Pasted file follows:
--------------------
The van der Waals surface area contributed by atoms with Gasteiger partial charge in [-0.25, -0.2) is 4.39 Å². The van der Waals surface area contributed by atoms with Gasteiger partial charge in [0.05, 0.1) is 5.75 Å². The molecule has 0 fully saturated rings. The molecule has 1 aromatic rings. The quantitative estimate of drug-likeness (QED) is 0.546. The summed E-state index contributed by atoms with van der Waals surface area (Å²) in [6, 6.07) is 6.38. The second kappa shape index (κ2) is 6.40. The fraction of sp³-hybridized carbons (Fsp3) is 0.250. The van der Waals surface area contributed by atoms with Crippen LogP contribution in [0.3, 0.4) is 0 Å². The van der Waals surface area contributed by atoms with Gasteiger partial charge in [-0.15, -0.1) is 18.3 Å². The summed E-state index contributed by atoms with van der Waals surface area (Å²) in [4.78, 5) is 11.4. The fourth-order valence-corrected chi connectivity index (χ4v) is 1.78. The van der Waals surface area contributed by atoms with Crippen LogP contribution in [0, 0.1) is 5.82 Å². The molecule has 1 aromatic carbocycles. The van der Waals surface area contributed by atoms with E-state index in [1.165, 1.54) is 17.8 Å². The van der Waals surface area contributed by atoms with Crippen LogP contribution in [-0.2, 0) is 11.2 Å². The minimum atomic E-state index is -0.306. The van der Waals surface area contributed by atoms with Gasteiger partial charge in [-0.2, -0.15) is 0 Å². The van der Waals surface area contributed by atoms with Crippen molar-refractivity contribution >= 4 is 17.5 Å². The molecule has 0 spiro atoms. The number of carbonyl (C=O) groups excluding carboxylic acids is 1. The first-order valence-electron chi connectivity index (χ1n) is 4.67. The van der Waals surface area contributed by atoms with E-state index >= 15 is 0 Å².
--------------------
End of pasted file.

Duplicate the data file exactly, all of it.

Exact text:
The van der Waals surface area contributed by atoms with Gasteiger partial charge in [-0.25, -0.2) is 4.39 Å². The van der Waals surface area contributed by atoms with Gasteiger partial charge in [0.05, 0.1) is 5.75 Å². The molecule has 0 fully saturated rings. The molecule has 1 aromatic rings. The quantitative estimate of drug-likeness (QED) is 0.546. The summed E-state index contributed by atoms with van der Waals surface area (Å²) in [6, 6.07) is 6.38. The second kappa shape index (κ2) is 6.40. The fraction of sp³-hybridized carbons (Fsp3) is 0.250. The van der Waals surface area contributed by atoms with Crippen LogP contribution in [0.3, 0.4) is 0 Å². The van der Waals surface area contributed by atoms with Gasteiger partial charge in [-0.15, -0.1) is 18.3 Å². The summed E-state index contributed by atoms with van der Waals surface area (Å²) in [4.78, 5) is 11.4. The fourth-order valence-corrected chi connectivity index (χ4v) is 1.78. The van der Waals surface area contributed by atoms with Crippen LogP contribution in [0, 0.1) is 5.82 Å². The molecule has 1 aromatic carbocycles. The van der Waals surface area contributed by atoms with E-state index in [1.165, 1.54) is 17.8 Å². The van der Waals surface area contributed by atoms with Crippen LogP contribution in [-0.2, 0) is 11.2 Å². The minimum atomic E-state index is -0.306. The van der Waals surface area contributed by atoms with Gasteiger partial charge in [-0.2, -0.15) is 0 Å². The van der Waals surface area contributed by atoms with Crippen molar-refractivity contribution >= 4 is 17.5 Å². The molecule has 0 spiro atoms. The number of carbonyl (C=O) groups excluding carboxylic acids is 1. The first-order valence-electron chi connectivity index (χ1n) is 4.67. The van der Waals surface area contributed by atoms with E-state index >= 15 is 0 Å².